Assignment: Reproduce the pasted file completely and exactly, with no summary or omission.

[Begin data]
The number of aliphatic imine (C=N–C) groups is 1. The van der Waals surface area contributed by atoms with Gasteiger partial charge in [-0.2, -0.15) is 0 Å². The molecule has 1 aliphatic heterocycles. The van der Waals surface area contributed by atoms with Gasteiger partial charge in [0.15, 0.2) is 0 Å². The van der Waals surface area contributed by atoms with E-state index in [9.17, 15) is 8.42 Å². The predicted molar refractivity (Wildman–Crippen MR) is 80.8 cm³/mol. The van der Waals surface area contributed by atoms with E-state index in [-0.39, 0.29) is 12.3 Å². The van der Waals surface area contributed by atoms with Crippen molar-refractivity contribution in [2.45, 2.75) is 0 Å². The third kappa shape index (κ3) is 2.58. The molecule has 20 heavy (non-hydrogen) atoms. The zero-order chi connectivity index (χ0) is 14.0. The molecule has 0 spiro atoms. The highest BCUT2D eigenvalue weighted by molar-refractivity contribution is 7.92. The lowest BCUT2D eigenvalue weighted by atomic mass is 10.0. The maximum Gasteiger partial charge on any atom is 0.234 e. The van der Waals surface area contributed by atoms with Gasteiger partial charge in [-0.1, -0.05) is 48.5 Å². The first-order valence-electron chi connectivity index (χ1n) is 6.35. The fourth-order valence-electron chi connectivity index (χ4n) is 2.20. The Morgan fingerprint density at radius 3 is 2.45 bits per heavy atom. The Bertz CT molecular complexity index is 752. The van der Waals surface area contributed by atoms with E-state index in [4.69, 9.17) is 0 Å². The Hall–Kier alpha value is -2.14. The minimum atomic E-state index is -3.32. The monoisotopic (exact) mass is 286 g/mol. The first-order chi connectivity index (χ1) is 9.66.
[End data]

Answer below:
The number of aliphatic imine (C=N–C) groups is 1. The van der Waals surface area contributed by atoms with Gasteiger partial charge in [-0.2, -0.15) is 0 Å². The molecule has 1 aliphatic heterocycles. The van der Waals surface area contributed by atoms with Gasteiger partial charge in [0.15, 0.2) is 0 Å². The van der Waals surface area contributed by atoms with E-state index in [9.17, 15) is 8.42 Å². The predicted molar refractivity (Wildman–Crippen MR) is 80.8 cm³/mol. The van der Waals surface area contributed by atoms with E-state index in [-0.39, 0.29) is 12.3 Å². The van der Waals surface area contributed by atoms with Crippen molar-refractivity contribution in [2.45, 2.75) is 0 Å². The third kappa shape index (κ3) is 2.58. The molecule has 20 heavy (non-hydrogen) atoms. The zero-order chi connectivity index (χ0) is 14.0. The molecule has 0 spiro atoms. The highest BCUT2D eigenvalue weighted by molar-refractivity contribution is 7.92. The lowest BCUT2D eigenvalue weighted by atomic mass is 10.0. The maximum Gasteiger partial charge on any atom is 0.234 e. The van der Waals surface area contributed by atoms with Gasteiger partial charge in [-0.1, -0.05) is 48.5 Å². The first-order valence-electron chi connectivity index (χ1n) is 6.35. The fourth-order valence-electron chi connectivity index (χ4n) is 2.20. The Morgan fingerprint density at radius 3 is 2.45 bits per heavy atom. The Bertz CT molecular complexity index is 752. The van der Waals surface area contributed by atoms with E-state index in [4.69, 9.17) is 0 Å². The Hall–Kier alpha value is -2.14. The minimum atomic E-state index is -3.32. The monoisotopic (exact) mass is 286 g/mol. The first-order chi connectivity index (χ1) is 9.66.